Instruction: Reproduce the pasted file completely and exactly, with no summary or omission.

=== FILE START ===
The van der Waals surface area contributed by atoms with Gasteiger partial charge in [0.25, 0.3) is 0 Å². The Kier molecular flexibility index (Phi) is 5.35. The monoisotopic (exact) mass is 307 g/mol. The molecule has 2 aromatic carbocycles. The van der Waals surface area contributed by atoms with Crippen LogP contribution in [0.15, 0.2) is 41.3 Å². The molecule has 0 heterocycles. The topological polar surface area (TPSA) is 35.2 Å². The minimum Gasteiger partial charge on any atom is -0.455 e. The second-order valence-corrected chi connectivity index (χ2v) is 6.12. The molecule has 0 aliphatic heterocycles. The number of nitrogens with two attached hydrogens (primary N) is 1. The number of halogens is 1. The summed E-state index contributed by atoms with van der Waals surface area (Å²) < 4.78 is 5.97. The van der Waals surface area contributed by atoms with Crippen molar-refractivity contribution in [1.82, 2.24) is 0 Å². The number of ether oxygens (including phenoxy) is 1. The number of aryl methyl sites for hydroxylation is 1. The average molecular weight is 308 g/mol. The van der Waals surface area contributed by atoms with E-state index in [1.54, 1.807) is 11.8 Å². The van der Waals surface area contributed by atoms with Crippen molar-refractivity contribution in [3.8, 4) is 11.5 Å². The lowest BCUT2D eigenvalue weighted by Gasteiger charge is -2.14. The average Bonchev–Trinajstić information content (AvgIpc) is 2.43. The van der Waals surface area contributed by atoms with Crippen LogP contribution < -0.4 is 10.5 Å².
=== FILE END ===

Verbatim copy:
The van der Waals surface area contributed by atoms with Gasteiger partial charge in [0.25, 0.3) is 0 Å². The Kier molecular flexibility index (Phi) is 5.35. The monoisotopic (exact) mass is 307 g/mol. The molecule has 2 aromatic carbocycles. The van der Waals surface area contributed by atoms with Crippen LogP contribution in [0.15, 0.2) is 41.3 Å². The molecule has 0 heterocycles. The topological polar surface area (TPSA) is 35.2 Å². The minimum Gasteiger partial charge on any atom is -0.455 e. The second-order valence-corrected chi connectivity index (χ2v) is 6.12. The molecule has 0 aliphatic heterocycles. The number of nitrogens with two attached hydrogens (primary N) is 1. The number of halogens is 1. The summed E-state index contributed by atoms with van der Waals surface area (Å²) < 4.78 is 5.97. The van der Waals surface area contributed by atoms with Crippen molar-refractivity contribution in [1.82, 2.24) is 0 Å². The number of ether oxygens (including phenoxy) is 1. The number of aryl methyl sites for hydroxylation is 1. The average molecular weight is 308 g/mol. The van der Waals surface area contributed by atoms with E-state index in [1.54, 1.807) is 11.8 Å². The van der Waals surface area contributed by atoms with Crippen molar-refractivity contribution in [3.8, 4) is 11.5 Å². The lowest BCUT2D eigenvalue weighted by Gasteiger charge is -2.14. The average Bonchev–Trinajstić information content (AvgIpc) is 2.43. The van der Waals surface area contributed by atoms with Crippen LogP contribution < -0.4 is 10.5 Å².